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is Generics in Java the same as Templates in C++

793927
793927 Member Posts: 61
edited Aug 28, 2002 12:20PM in Generics
Hi,
i am new to java, and i am wondering if generic classes the same as Templates in C++ ?
where can i get specific info from the site about how to use them ?
thanks

Comments

  • 843793
    843793 Member Posts: 41,732 Green Ribbon
    I've never used C++, but I gather that the syntax is similar, but the main differences are i) GJ doesn't allow you to use primitive types, because they're not objects; ii) GJ only produces one chunk of code, rather than one per type of object used in the template.
  • 843793
    843793 Member Posts: 41,732 Green Ribbon
    The answer is no. They address the same issue, and have similar looking syntax, but there are a lot of differences.

    Basically, C++ Templates sucked. They generated a lot of bogus code, were't as reusable as they could be, and many of the implementations in compilers were buggy.

    In typical Java fashion, Sun have cleaned up a lot of the problems, taken a much more dynamic and type-safe approach, while still using approximately the same syntax just to make C++ people feel comfortable.
  • jschellSomeoneStoleMyAlias
    jschellSomeoneStoleMyAlias Member Posts: 24,877 Gold Badge
    The answer is no. They address the same issue, and
    have similar looking syntax, but there are a lot of
    differences.

    Basically, C++ Templates sucked. They generated a lot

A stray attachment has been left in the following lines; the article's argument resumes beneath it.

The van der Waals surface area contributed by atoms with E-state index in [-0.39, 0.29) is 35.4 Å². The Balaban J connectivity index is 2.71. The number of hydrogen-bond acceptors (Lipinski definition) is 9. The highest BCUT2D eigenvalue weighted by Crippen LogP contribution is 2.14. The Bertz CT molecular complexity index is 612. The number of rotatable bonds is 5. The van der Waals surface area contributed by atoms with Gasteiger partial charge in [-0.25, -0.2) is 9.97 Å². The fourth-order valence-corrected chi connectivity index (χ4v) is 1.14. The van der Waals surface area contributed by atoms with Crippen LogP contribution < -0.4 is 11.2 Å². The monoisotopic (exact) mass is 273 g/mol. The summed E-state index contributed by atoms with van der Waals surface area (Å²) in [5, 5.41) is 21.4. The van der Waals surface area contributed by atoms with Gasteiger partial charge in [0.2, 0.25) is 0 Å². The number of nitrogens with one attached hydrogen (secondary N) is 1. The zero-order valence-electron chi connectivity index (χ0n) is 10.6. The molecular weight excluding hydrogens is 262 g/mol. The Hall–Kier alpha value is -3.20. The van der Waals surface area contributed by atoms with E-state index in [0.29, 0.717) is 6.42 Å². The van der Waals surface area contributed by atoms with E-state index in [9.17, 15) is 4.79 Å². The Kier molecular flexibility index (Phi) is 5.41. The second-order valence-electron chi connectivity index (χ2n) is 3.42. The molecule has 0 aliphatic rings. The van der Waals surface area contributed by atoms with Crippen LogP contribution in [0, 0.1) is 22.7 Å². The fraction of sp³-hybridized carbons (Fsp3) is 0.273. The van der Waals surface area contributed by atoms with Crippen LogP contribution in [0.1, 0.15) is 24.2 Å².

of bogus code,
    Not quite sure what this means. There are implicit and explicit template generation. The code has to be generated somewhere, so the fact that it is generated can't be the cause for that comment. And since it only generated exactly what the programmer specified how would that be "bogus"?

    The reason that implicit vs explicit generation is needed has to do with linking and not with C++. Linking is outside of the domain of C++ but it still has to be dealt with by the compiler in some fashion.
    were't as reusable as they could be,
    How so? Mine certainly were.
    and many of the implementations in compilers were
    buggy.
    This has nothing to do with the idea itself. Templates in C++ are much more powerful than generics in Java. With power comes complexity. And that means bugs are more likely.

    And I seriously doubt that the first version of generics in java will have zero bugs.

    >
    In typical Java fashion, Sun have cleaned up a lot of
    the problems, taken a much more dynamic and type-safe
    approach, while still using approximately the same
    syntax just to make C++ people feel comfortable.
    I suspect more than making C++ people feel comfortable they faced the same problem that C++ language implementors did. One hopes that the syntax of the language is obvious and easily followed by the practitioners with out causing undo work on the compiler itself.